Customs: Okay, I'm an amateur.

Discussion in 'Creative General Discussion' started by UnicronFTW, Jul 26, 2011.

  1. UnicronFTW

    UnicronFTW Don't blink.

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    I've just gotten started in the custom buisness. I havn't painted anything, only done physical modification. But before I can really get into it, I need a nice long list from the pro's of the tools that are going to absolutely be necessary.
    Screwdriver - I got this covered. (I.G.T.C)
    Hammer - I need something smaller, more proportionate to the scale of toys.
    Wrench - IGTC
    Pliers - IGTC
    X-Acto Knife - IGTC
    Now those are pretty basic, pretty household object. What I need most are the specialties. A pin pusher, some kind of sculpting putty (and something that I can use for mockups, to see if something will work or fit the way I want to.). Paint. I need a dremel...
    Can the experienced ones give me the brand names that you use? Maybe tell me what the price range will be? I just want to be prepared for when I really get into this. Thanks ahead of time.
     
  2. QmTablit

    QmTablit Disguise: Check. Robot...

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    Dremel brand Dremel and bit set.

    Pin punch set.

    Several small screwdrivers, including one marketed for eyeglasses.

    I personally keep a piece of Christmas tree stump which I use to hammer my pins onto. Any block of wood could do. Better than sticking pins into your work desk. That and hammering on the floor doesn't shake up your entire work desk.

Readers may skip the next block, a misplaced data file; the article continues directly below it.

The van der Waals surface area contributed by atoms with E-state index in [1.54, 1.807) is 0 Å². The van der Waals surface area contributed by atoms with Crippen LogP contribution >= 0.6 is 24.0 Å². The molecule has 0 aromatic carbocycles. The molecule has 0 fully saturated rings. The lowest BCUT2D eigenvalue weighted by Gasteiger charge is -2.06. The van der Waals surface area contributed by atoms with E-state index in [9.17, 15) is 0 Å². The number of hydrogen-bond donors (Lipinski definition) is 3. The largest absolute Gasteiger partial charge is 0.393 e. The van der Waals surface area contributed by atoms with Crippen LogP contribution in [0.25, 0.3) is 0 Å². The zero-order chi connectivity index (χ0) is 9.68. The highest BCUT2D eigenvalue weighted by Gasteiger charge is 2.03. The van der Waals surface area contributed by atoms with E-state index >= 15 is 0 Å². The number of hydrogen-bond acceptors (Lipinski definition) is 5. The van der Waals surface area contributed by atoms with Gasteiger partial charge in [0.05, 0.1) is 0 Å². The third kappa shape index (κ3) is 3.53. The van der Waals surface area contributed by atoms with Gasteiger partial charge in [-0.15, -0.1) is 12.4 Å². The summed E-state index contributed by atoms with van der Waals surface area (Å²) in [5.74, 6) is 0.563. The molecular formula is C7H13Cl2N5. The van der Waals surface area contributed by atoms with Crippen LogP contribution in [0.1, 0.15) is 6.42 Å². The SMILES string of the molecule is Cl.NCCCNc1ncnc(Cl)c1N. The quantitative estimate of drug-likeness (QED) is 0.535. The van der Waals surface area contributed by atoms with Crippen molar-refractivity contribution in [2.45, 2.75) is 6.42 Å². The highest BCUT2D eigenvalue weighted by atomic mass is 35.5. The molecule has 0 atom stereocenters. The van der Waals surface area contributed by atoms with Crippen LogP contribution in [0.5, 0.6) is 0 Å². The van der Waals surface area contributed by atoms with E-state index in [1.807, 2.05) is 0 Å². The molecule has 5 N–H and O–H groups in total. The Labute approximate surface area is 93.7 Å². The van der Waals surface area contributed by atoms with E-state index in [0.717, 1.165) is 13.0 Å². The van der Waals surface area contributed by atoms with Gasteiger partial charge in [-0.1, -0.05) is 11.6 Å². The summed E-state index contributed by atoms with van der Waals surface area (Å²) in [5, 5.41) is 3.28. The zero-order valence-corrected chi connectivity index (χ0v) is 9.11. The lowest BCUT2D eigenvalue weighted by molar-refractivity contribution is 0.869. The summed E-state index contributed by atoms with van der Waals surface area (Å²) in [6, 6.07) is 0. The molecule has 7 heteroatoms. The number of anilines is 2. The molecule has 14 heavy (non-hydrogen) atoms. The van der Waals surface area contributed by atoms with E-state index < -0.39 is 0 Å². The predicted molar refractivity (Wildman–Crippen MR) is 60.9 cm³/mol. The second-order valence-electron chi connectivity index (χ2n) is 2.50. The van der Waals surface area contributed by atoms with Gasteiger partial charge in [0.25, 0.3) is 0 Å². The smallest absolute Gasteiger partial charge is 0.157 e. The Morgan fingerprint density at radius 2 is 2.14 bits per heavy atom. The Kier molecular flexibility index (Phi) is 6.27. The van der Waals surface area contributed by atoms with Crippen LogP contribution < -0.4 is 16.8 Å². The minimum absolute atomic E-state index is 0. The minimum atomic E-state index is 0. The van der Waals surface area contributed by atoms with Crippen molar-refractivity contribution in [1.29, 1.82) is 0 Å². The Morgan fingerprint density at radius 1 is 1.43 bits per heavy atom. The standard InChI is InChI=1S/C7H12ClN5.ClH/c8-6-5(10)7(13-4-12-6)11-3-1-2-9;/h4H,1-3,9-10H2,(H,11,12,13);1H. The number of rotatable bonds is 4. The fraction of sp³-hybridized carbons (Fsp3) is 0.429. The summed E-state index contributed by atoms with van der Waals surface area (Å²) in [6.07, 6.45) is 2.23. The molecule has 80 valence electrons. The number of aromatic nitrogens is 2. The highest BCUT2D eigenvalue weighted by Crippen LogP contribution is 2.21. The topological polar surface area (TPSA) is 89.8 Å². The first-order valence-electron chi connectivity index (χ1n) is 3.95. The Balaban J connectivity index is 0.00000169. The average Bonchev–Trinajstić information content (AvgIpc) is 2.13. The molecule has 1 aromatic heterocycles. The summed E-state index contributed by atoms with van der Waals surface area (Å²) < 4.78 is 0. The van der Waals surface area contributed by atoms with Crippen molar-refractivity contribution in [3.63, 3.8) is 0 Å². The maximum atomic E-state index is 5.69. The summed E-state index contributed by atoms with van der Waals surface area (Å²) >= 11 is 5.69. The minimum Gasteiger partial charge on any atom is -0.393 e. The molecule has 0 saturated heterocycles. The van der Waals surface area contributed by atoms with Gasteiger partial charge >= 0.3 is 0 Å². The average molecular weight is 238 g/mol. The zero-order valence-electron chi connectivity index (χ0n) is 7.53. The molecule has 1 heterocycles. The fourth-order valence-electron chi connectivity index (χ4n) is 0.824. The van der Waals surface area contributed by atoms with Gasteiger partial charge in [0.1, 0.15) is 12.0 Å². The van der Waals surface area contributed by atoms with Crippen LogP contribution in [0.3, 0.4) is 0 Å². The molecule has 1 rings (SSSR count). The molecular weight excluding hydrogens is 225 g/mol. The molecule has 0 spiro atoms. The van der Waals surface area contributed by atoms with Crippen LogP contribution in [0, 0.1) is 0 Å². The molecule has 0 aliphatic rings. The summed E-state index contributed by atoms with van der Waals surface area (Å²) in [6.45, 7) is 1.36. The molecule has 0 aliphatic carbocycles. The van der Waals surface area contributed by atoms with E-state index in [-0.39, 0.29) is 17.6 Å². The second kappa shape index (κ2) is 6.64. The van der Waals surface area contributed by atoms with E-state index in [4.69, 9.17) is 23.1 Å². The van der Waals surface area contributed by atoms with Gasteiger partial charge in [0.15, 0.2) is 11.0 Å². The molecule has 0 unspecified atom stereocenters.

You don't really need a smaller hammer. I use a 10 or 12 ounce one, and just let the hammer's weight and gravity do the work. Better than having force transfer to the plastic piece. You could also just use a rubber mallet.

    Other than that, some basic paint tools are of course brushes and trays.

    I also keep a couple jars from spaghetti sauce or pickles for when I soak parts in alcohol.
     
  3. hthrun

    hthrun Show accuracy's overrated

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    Here's a post in the tutorial section that lists a bunch of tools.

    The tool that I have found most useful is flush cutters. You can get them in the sewing section at Walmart. They make cutting plastic really easy, safe, and clean compared to my dremel. The only thing is it's not very precise on the non-flat side. If you're going to remove a lot of plastic from your cut, I highly recommend them.
     
  4. wildfly

    wildfly Lasers, 8 O'Clock, Day 1.

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    Automatic center punch?
     
  5. UnicronFTW

    UnicronFTW Don't blink.

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    Thank you so much for that, pretty much exactly what I was looking for.
     
  6. hthrun

    hthrun Show accuracy's overrated

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    Glad to help! Another thing I've found extremely useful for tightening joints and other things is clear finger nail polish. Just put in a drop and move the joint every so often...
     
  7. UnicronFTW

    UnicronFTW Don't blink.

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    I'm more then familiar with the finger nail polish trick. Love that stuff.
     

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